'Love For Sale': A History Of Pop Music That's As Personal As It Gets NPR's Scott Simon talks to music critic David Hajdu about his new book, "Love For Sale," in which he chronicles the 100-plus year history of American pop music.

'Love For Sale': A History Of Pop Music That's As Personal As It Gets

'Love For Sale': A History Of Pop Music That's As Personal As It Gets

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NPR's Scott Simon talks to music critic David Hajdu about his new book, "Love For Sale," in which he chronicles the 100-plus year history of American pop music.


Lots of us mark our lives with popular songs - what we were listening to the summer of a first crush, the night of a prom, the morning of a day in which some unforeseen event will change our lives.

David Hajdu, music critic of The Nation magazine and a professor at the Columbia School of Journalism, has a history of pop music that's as personal as the one that each of us has in our own life. David Hajdu joins us in our studios. Thanks so much for being with us.

DAVID HAJDU: Oh, thanks for having me.

SIMON: You don't find that term pop music very useful though.

HAJDU: (Laughter) No, I don't because it doesn't really tell you anything about the music apart from the fact that it's popular. It doesn't tell you what it sounds like, what style of it is, how you should use it, should you be listening to it seriously or dancing to it. So I find it a vexing term...

SIMON: Is "Yesterday" the quintessential pop song? You write about it at length.

HAJDU: Yeah. Well, according to "The Guinness Book Of World Records," it qualifies as the most popular song of all time, meaning it has been recorded more often than any other song and broadcast more often than any other song. People have used it as the first dance at their wedding, which is a little strange since it's about, you know...

SIMON: (Laughter).

HAJDU: You know, it's really about - it's a pretty sad song.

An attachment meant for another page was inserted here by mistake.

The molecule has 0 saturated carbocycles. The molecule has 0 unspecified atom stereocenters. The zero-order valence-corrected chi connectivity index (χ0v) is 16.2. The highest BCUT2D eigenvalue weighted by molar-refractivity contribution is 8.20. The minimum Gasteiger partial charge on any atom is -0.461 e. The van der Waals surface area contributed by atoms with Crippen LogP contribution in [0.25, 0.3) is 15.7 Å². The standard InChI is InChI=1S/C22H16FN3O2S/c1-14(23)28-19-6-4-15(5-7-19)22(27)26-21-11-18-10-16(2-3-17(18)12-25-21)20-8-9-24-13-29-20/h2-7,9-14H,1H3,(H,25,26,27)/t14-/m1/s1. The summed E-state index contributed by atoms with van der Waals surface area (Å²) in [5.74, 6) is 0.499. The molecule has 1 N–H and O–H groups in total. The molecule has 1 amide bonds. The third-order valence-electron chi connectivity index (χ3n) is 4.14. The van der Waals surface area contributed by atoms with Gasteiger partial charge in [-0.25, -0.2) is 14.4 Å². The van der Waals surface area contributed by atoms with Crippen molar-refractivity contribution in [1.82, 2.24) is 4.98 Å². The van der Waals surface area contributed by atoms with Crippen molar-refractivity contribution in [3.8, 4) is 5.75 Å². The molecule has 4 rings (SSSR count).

SIMON: It's about a lost love, not a wedding, yeah.

HAJDU: It's a - right.


THE BEATLES: (Singing) Yesterday all my troubles seemed so far away. Now it looks as though they're here to stay. Oh, I believe in yesterday. Suddenly...

SIMON: One of my favorite sections in the book is about cowboy music. And as you describe it, it had probably little to do with any real riding, roping cowboys.

HAJDU: Yeah.

SIMON: Gene Autry, Roy Rogers, they were movie stars.

HAJDU: (Laughter) Right. At one point early in my life as a music writer, I interviewed Johnny Cash, Willie Nelson and Kris Kristofferson for the Hollywood Reporter, and I interviewed them backstage at a performance.

And being a young writer, I asked them sort of boilerplate questions. Who were the artists most important to you when you started? And I was expecting to hear about Jimmie Rodgers, say, or the Carter Family, you know, the seminal pioneers of country music. And all three of them said Gene Autry and Roy Rogers.


GENE AUTRY: (Singing) I'm back in the saddle again out where a friend is a friend.

HAJDU: When Gene Autry played the guitar, a million kids saw him, and the next day, they all went out and bought a guitar. And that was eye-opening to me because I think of the rise of the guitar as an outgrowth of the folk boom and, maybe before that, Pete Seeger and Woody Guthrie.

But I didn't realize that Gene Autry made dozens of movies that reached tens of millions of kids. They were among the pop - most popular stars of their day, and they made a kind of music that adults looked down on and it spoke to kids. And the popular music tends to always have that quality.

SIMON: Yeah. And let me ask you about Bob Dylan. We speak in a week in which he won the Nobel Prize for literature. You write a lot in here about Bob Dylan and his contribution to the popular song.

HAJDU: We hear in Dylan's music everything that popular music was at one point or another. We hear the blues. We hear gospel music. We hear country music. He was revolutionary, of course - and this is so obvious now that it's almost a trope - for bringing a kind of overt poeticism to popular music. Joni Mitchell talked about hearing the song "Positively 4th Street" and saying, oh, I see. Now we can write about anything. And the unfortunate...

SIMON: Give us a Dylan song.

HAJDU: Sure. "Like A Rolling Stone."


HAJDU: It's extraordinary for being poetic, elusive and yet still sort of gets us in the gut.


BOB DYLAN: (Singing) Once upon a time you dressed so fine, threw the bums a dime in your prime, didn't you?

HAJDU: And the song brings us into that sweet spot where the listener is sort of struggling to find the meaning in something - also has a great beat.


DYLAN: (Singing) How does it feel? How does it feel?

SIMON: My ringtone is "Firework" by Katy Perry.

HAJDU: (Laughter) How did that happen?

SIMON: My daughters. And I'll think of that song when I think of them. And that's how pop music works, isn't it?

HAJDU: Yeah. I have a 13-year-old son, too. He blares his music in the shower and in his room. And I walk by and I find myself feeling like my dad and it both drives me crazy...

SIMON: (Laughter).

HAJDU: ..And then I thought that's exactly what the music is supposed to do.

SIMON: David Hajdu - his book, "Love For Sale: Pop Music In America" - thanks so much for being with us.

HAJDU: Thank you.

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